October 14, 2009


Your spouse asks you "Will you wash the dishes tonight"?

You respond, "Sure"

Knowing you're a slacker, your spouse asks, "Promise"?

You respond, "Yes."

Is your affirmative response an example of insurance or its equivalent?  Why or why not?

You certainly need to know something to determine an answer and provide a correct explanation.  I don't care how finely honed your reasoning skills are, you aren't reasoning your way to an answer unless you understand that something. (Although I'm happy to entertain a counterexample, Stephen.) That something is content knowledge.

One thing you need is receptive language to understand all the words I used in the example.  You also need enough expressive language to articulate an answer.  That language makes up part of the content knowledge needed for a successful answer.  But let's take language out of the equation and assume that humans have evolved direct mind reading abilities and are now able to directly access the thought processes of others.  We are now free of the burdens of language.  Language will therefore form no further part of this example. (Though, sadly, in the real world I must continue to use language to explain things to you, hopefully you won't be confused.)

Your knowledge of "insurance" (the concept, not the word) probably comes from your experiences and observations with examples (and possibly non-examples) of insurance--auto insurance, life insurance, health insurance, home and property insurance, disability insurance, insurance in the game of blackjack, an "insurance" run in baseball, and the like.  Those are all imperfect examples of insurance, but you may have been able to tease out the defining features of insurance.  Then you could use those defining features to determine if the above example is an example of insurance.

Your thought process is basically pattern recognition.  Do you recognize the common pattern inherent in all the examples of insurance you've experienced or observed in your life?  Does this new form of insurance fit the pattern?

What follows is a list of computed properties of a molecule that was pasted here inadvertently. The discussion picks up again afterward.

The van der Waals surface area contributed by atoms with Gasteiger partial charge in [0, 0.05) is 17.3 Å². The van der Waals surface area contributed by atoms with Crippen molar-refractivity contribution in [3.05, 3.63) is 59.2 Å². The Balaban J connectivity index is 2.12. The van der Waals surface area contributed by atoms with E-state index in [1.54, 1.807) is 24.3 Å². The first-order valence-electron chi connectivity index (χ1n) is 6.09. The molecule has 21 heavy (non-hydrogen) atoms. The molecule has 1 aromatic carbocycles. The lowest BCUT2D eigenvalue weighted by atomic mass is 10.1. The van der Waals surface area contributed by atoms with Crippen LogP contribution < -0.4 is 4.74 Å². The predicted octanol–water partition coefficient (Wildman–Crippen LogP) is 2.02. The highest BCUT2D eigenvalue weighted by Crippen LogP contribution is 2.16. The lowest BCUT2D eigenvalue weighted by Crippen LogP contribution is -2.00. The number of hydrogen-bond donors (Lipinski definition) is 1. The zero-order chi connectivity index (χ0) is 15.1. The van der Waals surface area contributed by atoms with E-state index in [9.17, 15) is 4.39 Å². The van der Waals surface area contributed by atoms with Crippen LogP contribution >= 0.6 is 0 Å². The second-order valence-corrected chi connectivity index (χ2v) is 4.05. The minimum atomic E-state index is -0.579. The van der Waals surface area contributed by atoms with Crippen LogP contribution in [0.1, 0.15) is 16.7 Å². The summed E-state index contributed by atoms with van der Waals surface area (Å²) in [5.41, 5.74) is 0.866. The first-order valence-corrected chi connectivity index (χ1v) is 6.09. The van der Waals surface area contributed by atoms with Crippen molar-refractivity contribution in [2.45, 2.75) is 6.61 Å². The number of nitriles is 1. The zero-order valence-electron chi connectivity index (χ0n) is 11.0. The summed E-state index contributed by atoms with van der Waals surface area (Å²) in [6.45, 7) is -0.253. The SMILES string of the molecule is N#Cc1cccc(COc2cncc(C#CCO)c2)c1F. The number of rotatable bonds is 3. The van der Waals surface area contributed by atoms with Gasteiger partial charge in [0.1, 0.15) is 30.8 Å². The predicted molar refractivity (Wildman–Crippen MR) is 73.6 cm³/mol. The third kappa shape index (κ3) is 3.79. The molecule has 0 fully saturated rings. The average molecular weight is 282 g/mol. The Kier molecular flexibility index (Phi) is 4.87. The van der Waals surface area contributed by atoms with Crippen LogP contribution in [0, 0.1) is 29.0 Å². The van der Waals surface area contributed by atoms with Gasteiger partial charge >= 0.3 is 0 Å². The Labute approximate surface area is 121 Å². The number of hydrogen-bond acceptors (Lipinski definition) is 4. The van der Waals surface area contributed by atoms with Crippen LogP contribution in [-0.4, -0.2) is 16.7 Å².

This is a difficult problem because the defining features of insurance, assuming you can even identify them, are rather nebulous and complicated themselves.  In fact, the defining features of insurance are all higher-order concepts, just like insurance is.  Let me give you a hint:  Insurance has four main defining features.  Now, you have four patterns to wrestle with.  Yikes.

The four defining features of insurance are concept knowledge.  Notice how I haven't used the word "definition" so far.  Knowing the definition of insurance or its four defining features, isn't going to help much.  So go ahead and close down that tab your're using to google the word insurance.  And for those of you who I didn't catch in time, did the definition you located help much?  Probably not.  You're probably already googling one of the words in the definition that you also aren't quite sure of.  So stop right there.

I don't need google to tell you the definition of insurance.  But, mine is a sad story and I will make a brief digression in the hope that it serves as a cautionary tale for you.

The year was 1979.  Jimmy Carter was president (shudder).  Margaret Thatcher had just been elected prime minister.  Rocky II was in the theaters.  A little gadget called the Walkman had just entered the market.  I was in seventh grade and had just learned the definition of insurance.

 And by learned I mean I was forced to memorize the definition. My seventh grade teacher (whose name I can't remember ironically) made us memorize the definition of only one word.  That word was insurance.

Why insurance?  I have no idea.  We didn't do anything with the definition afterward.  Perhaps we were being punished for something we had done.  To this day I don't know.  But here's one thing that has stuck with me ever since:  the definition of the word insurance.

Insurance is a contract which guarantees against risk or loss.

It's seared into my brain much like Senator John Kerry's trip to Cambodia.
But, I still didn't understand what insurance was.  You can probably figure out why.